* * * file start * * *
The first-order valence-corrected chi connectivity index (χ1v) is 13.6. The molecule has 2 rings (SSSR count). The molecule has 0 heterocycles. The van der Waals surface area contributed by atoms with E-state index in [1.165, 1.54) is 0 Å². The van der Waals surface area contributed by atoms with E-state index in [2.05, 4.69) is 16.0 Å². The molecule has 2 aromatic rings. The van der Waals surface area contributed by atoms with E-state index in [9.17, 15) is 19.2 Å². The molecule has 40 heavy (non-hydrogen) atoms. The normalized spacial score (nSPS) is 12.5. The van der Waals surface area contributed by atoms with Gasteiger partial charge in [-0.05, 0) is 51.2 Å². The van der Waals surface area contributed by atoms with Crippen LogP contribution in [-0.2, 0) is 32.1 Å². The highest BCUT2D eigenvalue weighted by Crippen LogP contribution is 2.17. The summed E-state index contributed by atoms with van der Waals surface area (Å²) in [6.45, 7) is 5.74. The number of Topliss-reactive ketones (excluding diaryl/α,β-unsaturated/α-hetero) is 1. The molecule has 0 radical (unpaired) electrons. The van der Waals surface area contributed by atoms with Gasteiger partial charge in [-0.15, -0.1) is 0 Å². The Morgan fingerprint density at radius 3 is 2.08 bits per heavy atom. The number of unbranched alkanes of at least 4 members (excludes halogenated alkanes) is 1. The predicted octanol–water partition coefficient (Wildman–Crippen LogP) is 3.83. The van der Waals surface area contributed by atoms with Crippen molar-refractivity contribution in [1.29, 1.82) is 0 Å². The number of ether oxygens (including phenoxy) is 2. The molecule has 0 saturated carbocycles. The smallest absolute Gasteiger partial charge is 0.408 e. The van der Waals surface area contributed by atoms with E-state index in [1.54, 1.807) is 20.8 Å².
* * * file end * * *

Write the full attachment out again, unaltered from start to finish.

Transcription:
The first-order valence-corrected chi connectivity index (χ1v) is 13.6. The molecule has 2 rings (SSSR count). The molecule has 0 heterocycles. The van der Waals surface area contributed by atoms with E-state index in [1.165, 1.54) is 0 Å². The van der Waals surface area contributed by atoms with E-state index in [2.05, 4.69) is 16.0 Å². The molecule has 2 aromatic rings. The van der Waals surface area contributed by atoms with E-state index in [9.17, 15) is 19.2 Å². The molecule has 40 heavy (non-hydrogen) atoms. The normalized spacial score (nSPS) is 12.5. The van der Waals surface area contributed by atoms with Gasteiger partial charge in [-0.05, 0) is 51.2 Å². The van der Waals surface area contributed by atoms with Crippen LogP contribution in [-0.2, 0) is 32.1 Å². The highest BCUT2D eigenvalue weighted by Crippen LogP contribution is 2.17. The summed E-state index contributed by atoms with van der Waals surface area (Å²) in [6.45, 7) is 5.74. The number of Topliss-reactive ketones (excluding diaryl/α,β-unsaturated/α-hetero) is 1. The molecule has 0 radical (unpaired) electrons. The van der Waals surface area contributed by atoms with Gasteiger partial charge in [-0.15, -0.1) is 0 Å². The Morgan fingerprint density at radius 3 is 2.08 bits per heavy atom. The number of unbranched alkanes of at least 4 members (excludes halogenated alkanes) is 1. The predicted octanol–water partition coefficient (Wildman–Crippen LogP) is 3.83. The van der Waals surface area contributed by atoms with Crippen molar-refractivity contribution in [1.29, 1.82) is 0 Å². The number of ether oxygens (including phenoxy) is 2. The molecule has 0 saturated carbocycles. The smallest absolute Gasteiger partial charge is 0.408 e. The van der Waals surface area contributed by atoms with E-state index in [1.54, 1.807) is 20.8 Å².